BACK TO THE FEATURE INDEX

CHOOSING AN INDUSTRIAL POSTDOC TO FINALLY GET A LIFE

SIMILARITIES AND DIFFERENCES BETWEEN INDUSTRIAL AND ACADEMIC POSITIONS IN THE PHARMACEUTICAL INDUSTRY

THE PROS AND CONS OF DOING AN INDUSTRIAL POSTDOC

You've just finished your Ph.D. Your dreams of an academic appointment fade proportionally to the number of postdocs in direct competition in your field of expertise. You weigh the options: several years of postdoc work, waiting patiently in queue for that rare faculty opening, or a shift in career aspirations. Where do postdocs go? Today's answer is the private sector. That's the wave of the present.

In the last few years, Ph.D. graduates have asked themselves, "Should I do an industrial postdoc or not?" More and more the answer is yes. Facing poor prospects of academic appointments, some postdocs are following emerging opportunities right to the private sector. Engaged in highly relevant, exciting R&D, postdocs seem to have anticipated the newest trend of industry-university collaboration (made even more apparent with the recent release of the report of the Expert Panel on the Commercialization of University Research by the ACST). Maybe industrial experience is an asset after all.

The Natural Sciences and Engineering Research Council of Canada (NSERC), recognizing this trend and the importance of industrial research and collaboration, has a long-standing tradition of supporting postdoctoral research in the private sector. Our Industrial Research Fellowships (IRF) program has supported more than 1000 postdocs since its inception in 1980. Not surprisingly, due to the recent surge of interest in industry, the number of applications to the IRF program has doubled in its most recent competition.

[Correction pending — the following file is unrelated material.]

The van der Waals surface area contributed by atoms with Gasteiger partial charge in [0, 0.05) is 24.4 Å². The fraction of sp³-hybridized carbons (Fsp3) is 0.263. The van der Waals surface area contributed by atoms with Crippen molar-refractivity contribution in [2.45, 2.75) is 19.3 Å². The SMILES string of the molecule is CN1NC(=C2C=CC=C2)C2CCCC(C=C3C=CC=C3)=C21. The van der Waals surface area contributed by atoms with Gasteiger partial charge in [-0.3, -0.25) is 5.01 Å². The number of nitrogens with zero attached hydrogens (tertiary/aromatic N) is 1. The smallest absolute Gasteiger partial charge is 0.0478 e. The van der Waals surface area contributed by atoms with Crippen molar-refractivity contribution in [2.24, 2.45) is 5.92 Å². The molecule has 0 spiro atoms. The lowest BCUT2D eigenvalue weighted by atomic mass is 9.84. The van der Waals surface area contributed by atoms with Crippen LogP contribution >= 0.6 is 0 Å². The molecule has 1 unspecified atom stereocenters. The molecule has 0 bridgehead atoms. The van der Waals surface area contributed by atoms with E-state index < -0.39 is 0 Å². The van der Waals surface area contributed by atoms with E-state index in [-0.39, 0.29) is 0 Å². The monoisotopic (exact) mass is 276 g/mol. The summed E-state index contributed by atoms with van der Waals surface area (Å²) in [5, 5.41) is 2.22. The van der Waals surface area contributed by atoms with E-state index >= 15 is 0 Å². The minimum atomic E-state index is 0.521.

The IRF program works like this: Both the company and the candidate are selected through a competitive process. Then the winners are provided with C$30,000 of salary support per year, for up to 2 years. This money is "owned" by the postdoctoral candidate, and, if the job doesn't work out, he or she can, in certain cases, transfer it to another qualifying company. The C$30,000 is meant to be only a partial subsidy of the postdoc's salary, and, in fact, awardees in this program have enjoyed an average salary of $44,000 over the last several years. In the June 1999 competition, the proposed average salary was over $48,000, meaning a company contribution of $18,000 plus benefits.

An NSERC IRF is probably the best way for a Ph.D. to make the transition to industry in Canada. We tabulate a lot of information on our postdocs, both during and after their IRF grant, and have found that, over the last several years, more than 60% have received offers of full-time employment from their host firms. Many of the others have been hired by other firms. But all have gained industry experience that will make them that much more marketable when looking for the job of their dreams.